Vasethe is a mysterious young man on a journey into the proverbial underworld, and like any other tourist, he needs a good guide: in this case, the destroyer of empires, mistress of the dead, and keeper of the border between Ahri and the 999 demonic realms of Mkalis. Vasethe just calls her Eris. And despite his obfuscation of his purposes in Mkalis, Eris agrees to help him. These journeys are always the same after all: to find a lost loved one, to bring them back to Ahri, to undo the grief and pain they feel at their passing. However, as they navigate the eerie creatures and antiquated rules and bureaucracy of Mkalis, the seams of Vasethe’s story start to come undone—just as Eris’ past rises up from the depths to seek justice upon her. In Kerstin Hall’s Border Keeper the characters are required by natural law to tell the truth, and yet no one is what they seem. Familiar mythology is turned on its head. And ruminations on grief and healing are whispered alongside a quest narrative that is at once traditional and anything but.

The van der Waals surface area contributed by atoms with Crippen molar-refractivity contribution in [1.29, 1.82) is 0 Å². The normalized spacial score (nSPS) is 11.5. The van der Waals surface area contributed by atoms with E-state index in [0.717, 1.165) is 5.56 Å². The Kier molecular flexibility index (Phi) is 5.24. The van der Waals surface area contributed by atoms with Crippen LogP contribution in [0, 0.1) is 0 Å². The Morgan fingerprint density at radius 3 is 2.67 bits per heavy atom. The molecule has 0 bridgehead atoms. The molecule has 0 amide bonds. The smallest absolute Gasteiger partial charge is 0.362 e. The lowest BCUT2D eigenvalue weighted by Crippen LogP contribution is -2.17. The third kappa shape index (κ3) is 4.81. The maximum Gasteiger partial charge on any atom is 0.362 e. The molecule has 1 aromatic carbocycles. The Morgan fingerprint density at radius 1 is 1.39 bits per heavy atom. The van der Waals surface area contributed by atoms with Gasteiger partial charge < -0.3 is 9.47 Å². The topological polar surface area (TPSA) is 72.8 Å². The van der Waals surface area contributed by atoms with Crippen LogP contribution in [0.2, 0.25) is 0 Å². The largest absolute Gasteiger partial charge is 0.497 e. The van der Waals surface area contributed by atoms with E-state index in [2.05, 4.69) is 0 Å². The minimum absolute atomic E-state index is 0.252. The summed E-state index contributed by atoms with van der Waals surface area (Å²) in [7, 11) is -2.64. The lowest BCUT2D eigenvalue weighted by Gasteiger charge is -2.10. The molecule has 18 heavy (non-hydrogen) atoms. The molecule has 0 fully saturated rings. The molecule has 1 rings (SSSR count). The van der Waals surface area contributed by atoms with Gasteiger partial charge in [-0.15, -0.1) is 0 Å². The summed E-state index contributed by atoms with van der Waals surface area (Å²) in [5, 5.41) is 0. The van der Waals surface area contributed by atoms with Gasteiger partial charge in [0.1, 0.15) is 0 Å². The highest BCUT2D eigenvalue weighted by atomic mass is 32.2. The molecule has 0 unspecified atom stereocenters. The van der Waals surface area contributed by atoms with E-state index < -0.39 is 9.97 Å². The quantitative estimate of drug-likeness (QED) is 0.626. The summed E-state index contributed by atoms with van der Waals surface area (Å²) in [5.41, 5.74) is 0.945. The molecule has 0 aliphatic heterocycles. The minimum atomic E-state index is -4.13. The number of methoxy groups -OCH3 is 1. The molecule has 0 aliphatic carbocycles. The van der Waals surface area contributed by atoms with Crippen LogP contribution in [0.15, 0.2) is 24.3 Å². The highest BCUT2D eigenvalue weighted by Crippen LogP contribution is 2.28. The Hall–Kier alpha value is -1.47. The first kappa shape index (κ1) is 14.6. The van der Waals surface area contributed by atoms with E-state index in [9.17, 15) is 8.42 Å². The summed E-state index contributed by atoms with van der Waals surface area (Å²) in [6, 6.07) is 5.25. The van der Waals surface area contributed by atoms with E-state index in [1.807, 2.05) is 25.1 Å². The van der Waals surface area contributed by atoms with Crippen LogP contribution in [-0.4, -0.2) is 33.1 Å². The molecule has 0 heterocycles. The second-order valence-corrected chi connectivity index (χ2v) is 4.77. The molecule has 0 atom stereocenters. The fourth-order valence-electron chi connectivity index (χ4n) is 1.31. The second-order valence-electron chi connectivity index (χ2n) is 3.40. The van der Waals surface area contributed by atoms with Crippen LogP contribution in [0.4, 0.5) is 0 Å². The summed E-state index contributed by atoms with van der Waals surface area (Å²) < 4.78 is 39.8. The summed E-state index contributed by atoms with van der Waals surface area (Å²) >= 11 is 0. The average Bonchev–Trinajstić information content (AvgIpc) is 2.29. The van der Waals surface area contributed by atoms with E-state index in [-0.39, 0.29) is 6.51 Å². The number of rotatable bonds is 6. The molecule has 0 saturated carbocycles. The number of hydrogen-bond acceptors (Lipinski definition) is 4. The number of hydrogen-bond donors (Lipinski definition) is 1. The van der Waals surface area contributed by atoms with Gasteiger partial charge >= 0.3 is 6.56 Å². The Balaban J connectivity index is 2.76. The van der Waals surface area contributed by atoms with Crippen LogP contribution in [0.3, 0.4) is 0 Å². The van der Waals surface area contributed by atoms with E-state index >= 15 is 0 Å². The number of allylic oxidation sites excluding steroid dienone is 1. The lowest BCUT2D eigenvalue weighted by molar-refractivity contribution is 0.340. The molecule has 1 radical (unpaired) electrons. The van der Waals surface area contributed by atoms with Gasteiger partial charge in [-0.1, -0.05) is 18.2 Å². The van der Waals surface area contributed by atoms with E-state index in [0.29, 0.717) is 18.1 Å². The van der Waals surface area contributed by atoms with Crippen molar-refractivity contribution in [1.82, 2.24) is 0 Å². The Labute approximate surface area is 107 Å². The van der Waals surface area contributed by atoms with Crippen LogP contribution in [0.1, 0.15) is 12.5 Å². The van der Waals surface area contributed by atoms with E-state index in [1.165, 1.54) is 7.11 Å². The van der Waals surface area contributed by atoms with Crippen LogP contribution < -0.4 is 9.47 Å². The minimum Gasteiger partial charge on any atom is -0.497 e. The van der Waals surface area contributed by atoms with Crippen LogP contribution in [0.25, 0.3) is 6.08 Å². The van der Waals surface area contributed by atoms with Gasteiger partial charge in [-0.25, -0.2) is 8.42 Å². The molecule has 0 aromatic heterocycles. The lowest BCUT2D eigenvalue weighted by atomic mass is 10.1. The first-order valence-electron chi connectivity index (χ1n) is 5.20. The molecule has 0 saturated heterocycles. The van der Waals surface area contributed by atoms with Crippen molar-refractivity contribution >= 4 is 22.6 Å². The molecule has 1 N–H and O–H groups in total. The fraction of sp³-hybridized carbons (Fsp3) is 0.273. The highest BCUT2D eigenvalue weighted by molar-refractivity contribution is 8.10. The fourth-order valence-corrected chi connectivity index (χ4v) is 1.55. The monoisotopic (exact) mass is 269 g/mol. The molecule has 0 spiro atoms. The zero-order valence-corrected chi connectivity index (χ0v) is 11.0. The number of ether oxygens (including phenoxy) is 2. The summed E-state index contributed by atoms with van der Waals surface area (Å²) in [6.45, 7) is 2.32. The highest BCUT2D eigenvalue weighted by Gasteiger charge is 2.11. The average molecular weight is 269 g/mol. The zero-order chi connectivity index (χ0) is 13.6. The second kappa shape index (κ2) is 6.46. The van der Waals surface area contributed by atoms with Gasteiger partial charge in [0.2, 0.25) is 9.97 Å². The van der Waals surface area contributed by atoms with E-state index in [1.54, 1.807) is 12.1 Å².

If this sounds like a lot for one little novella, it is. Hall’s economy of worldbuilding is nothing less than profound. The Border Keeper, even aside from its haunting prose and memorable characters, is a wonderful example of its form. It is short, sweet, and anything but shallow.